April 15, 2003
Here's an ethics question for you....
I went to a seminar today given by A_____ Fire. It was originally meant as a big-shot scientist honorarium talk, but there's a tenure-track job opening in the department, so it was co-opted into a job talk at the very last minute. The thing is, there are several other candidates for the position within the department. The people within the department are very good scientists and gave great job talks of their own. A_____ Fire's talk wasn't all that hot (but not the worst talk in the world). The thing is, Fire is something of a prodigy in the field because his lab almost single-handedly created a technique that has revolutionized the way biology is done (RNAi, for those who care about these things). There's talk of a Nobel Prize in the next decade or less, so basically if Fire wants the job, he's got it.
Now what I'm wondering is this: should the Cell and Developmental Biology department have suddenly turned this into a job offer? Like I said, there are great people already in the department that could do absolutely fantastic science if given the job, but they just aren't A_____ Fire. On one hand, it seems a little bit like getting your friends' hopes up and then bringing in a ringer at the last minute. On the other hand, there's a budget crisis, so if the department is going to hire anyone, shouldn't they get their money's worth? Because, while I think A_____ Fire might be sub-par as a lecturer, he'd be doing phenomenal work and be a huge feather in UC Berkeley's cap.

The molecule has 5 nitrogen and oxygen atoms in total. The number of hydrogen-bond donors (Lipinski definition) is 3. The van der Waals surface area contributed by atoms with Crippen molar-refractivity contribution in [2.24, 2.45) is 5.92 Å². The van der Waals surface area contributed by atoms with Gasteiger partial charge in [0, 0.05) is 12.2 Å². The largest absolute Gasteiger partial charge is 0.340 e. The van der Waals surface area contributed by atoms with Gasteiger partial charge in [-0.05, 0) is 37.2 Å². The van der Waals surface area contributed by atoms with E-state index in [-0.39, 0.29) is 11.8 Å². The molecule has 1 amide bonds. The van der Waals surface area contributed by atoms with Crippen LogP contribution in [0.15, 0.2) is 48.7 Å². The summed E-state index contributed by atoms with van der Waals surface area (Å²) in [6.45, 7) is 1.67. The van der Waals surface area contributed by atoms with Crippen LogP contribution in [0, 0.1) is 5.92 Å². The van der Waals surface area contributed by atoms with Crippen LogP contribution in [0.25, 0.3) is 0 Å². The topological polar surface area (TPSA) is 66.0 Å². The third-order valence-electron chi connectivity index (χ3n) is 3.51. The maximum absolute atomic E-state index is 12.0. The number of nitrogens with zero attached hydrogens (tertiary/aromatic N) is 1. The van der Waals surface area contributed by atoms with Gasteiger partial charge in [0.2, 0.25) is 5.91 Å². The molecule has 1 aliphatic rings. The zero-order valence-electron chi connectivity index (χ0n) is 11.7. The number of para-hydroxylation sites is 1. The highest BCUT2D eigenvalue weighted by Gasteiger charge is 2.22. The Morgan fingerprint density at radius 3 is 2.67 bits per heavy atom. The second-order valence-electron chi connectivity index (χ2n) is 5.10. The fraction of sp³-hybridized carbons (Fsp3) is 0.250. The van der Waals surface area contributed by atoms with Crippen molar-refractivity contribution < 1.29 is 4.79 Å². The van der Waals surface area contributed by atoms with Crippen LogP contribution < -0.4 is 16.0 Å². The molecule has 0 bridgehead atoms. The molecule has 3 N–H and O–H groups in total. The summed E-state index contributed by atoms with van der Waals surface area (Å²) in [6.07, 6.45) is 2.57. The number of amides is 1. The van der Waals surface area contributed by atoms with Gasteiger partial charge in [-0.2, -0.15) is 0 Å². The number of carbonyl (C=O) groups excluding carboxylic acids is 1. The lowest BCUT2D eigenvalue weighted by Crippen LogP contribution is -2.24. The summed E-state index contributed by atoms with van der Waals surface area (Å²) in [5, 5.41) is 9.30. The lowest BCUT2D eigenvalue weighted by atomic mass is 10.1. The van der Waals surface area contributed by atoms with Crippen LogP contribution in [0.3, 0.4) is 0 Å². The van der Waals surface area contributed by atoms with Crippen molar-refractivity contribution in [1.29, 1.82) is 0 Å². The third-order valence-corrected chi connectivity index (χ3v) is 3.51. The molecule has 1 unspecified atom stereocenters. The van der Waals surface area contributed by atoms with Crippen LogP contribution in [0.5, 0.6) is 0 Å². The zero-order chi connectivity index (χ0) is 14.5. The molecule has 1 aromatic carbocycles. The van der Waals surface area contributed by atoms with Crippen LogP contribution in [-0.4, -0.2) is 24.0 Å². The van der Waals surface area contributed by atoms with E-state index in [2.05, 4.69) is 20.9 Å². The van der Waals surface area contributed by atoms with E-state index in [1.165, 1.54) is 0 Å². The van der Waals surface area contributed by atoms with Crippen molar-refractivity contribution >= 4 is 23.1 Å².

Update: Fire won the Nobel Prize in medicine on 10/1/06. Perhaps he just wasn't on top of his game when giving this talk.
Posted on April 15, 2003 08:18 PM
I'm sick of boring middle aged professors. I vote UCB hires a young, bedroom-eyed professor.
Goddamn it. Now even my own comments page is killing HTML. There's something fishy going on.
Anyway, this is the only potential hottie
Damn you MCB-Berkeley people. Like that place needs any more feathers in its cap. How many Nobel Prize winners do you need before you will be satisfied? I say hire someone from the department and let U of O have Mr. RNAi.
We must have them all. ALL!!! AAAAAALLLLLL!!!
I was talking to some of the prof's about the Fire talk. They pretty much agreed that it was a relatively crappy talk. And, surprisingly, they viewed that as a perfectly good reason to deny him a job, despite his l33t RNAi skillz.
At first I was confused. But then I realized I was thinking too much like a liberal arts college graduate. I was thinking, "Boy, who could say no to someone this big?" And of course, the answer is "Nick Cozzarelli, Mike Botchan, and Robert Tjian can damn well say 'No' to whoever the hell they want to".
Hey! Geez, when a Hopkins guy does something to win a Nobel, you guys are all over it!!!
Just rooting for my alma mater, that's all :)
Don't get me wrong. I think Andy Fire is one of the best scientists alive today. His experiments are inspired and his models are very exciting. But I think he needs to work a little on presenting his work. During the talk he summarized a lot of the work done on RNAi, but somehow managed to almost completely leave his own lab's research out of the picture. Which was odd, because I don't think any other researcher working in RNAi would be able to get 10 sentences into a talk without mentioning Andy at least twice.